How you think about how you think can change how you think

how you think

WordCamp Las Vegas

In mid December I got to spend some time with folks in Las Vegas, delivering the keynote to WordCamp Las Vegas.

Speaking to any group of people at 8:30 in the morning, before some of them get their coffee, is a challenge for anyone. But it's even more work when you're speaking to peers, many of whom are smarter than you and doing more amazing things than you. But mixed in with that crowd were also people who were just getting started with WordPress, the web's most-used content management system.

Newbies & Programming Veterans

Any time you mix programming newbies with veterans, there's an interesting thing that happens.

Newbies protest that they don't know anything (when they do actually know something). And programming veterans can easily fall into a trap of deciding what is and isn't “real programming.”

That last statement can feel or sound harsh, but it's not meant to. It's the nature of the world we live in.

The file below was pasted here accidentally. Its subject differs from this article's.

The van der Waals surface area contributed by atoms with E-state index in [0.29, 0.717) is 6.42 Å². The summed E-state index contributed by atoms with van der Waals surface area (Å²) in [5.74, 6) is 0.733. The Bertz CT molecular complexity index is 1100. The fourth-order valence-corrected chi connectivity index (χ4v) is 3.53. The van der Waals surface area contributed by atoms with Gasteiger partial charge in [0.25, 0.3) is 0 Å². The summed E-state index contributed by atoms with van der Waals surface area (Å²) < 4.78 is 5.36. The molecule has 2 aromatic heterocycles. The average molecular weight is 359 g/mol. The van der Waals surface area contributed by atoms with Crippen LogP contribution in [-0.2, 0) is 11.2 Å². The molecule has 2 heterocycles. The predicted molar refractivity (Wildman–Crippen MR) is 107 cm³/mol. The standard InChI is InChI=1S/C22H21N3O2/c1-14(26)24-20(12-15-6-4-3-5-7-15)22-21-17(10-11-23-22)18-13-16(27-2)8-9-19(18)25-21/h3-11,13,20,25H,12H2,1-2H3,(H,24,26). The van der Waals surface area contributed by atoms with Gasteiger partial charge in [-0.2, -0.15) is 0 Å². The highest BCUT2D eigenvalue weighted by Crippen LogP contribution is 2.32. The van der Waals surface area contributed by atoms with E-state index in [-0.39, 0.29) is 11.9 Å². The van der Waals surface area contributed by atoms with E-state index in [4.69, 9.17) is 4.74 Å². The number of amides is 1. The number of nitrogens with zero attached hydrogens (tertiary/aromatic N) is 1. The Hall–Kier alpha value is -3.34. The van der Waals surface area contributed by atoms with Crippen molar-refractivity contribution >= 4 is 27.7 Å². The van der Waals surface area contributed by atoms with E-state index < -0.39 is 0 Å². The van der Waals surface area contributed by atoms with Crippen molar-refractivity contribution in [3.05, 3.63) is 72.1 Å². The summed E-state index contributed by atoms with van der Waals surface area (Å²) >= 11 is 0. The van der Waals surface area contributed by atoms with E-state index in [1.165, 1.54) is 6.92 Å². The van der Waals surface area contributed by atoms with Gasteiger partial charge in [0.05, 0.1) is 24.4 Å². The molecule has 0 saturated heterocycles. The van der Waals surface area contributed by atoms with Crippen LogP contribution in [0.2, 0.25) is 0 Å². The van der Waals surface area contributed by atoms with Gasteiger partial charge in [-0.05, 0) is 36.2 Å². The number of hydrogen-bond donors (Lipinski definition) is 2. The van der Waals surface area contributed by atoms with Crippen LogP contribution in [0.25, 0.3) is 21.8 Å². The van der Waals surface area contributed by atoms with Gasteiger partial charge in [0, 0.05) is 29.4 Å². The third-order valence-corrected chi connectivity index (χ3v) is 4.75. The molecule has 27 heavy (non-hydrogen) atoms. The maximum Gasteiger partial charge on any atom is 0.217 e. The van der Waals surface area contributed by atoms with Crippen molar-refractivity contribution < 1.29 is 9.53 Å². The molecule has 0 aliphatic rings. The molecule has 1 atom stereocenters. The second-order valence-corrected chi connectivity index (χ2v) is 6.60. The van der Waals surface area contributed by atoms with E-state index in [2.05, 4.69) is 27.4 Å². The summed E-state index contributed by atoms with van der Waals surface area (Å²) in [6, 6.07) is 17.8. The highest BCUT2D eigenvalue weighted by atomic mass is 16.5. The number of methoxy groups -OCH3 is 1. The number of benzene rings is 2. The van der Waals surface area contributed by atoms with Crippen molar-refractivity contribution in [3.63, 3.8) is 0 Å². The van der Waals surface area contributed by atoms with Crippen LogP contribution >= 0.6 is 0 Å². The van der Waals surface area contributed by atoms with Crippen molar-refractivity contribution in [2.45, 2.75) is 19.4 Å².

The Invasion of the Lightweights

Forty years ago, in the back of the room, developers looked on as programmers were talking about memory allocation and thought to themselves, “you're letting the computer/compiler do most of the work for you – that's not real programming.”

More amazing is that those who were getting mocked forty years ago found themselves in the back of the room twenty years ago mocking not people but code. They looked at Visual Basic and said, “you're letting the computer/compiler do most of the work for you – that's not real programming.”

And it's no different from today.

Just the other day, I read someone explain why front-end editors (like VelocityPage) were bad for everyone involved. I strongly disagree. But I wasn't surprised. Because the things that make things easier are often misunderstood.

So if you take 20 minutes to watch this keynote, you'll hear the story of those programmers, the research of Carol Dweck, and about the life of Hiroo – the WWII Japanese intelligence officer that spent 30 years hiding in the Philippines.

In it, I make one single point.

How you think, about how you think, can change how you think.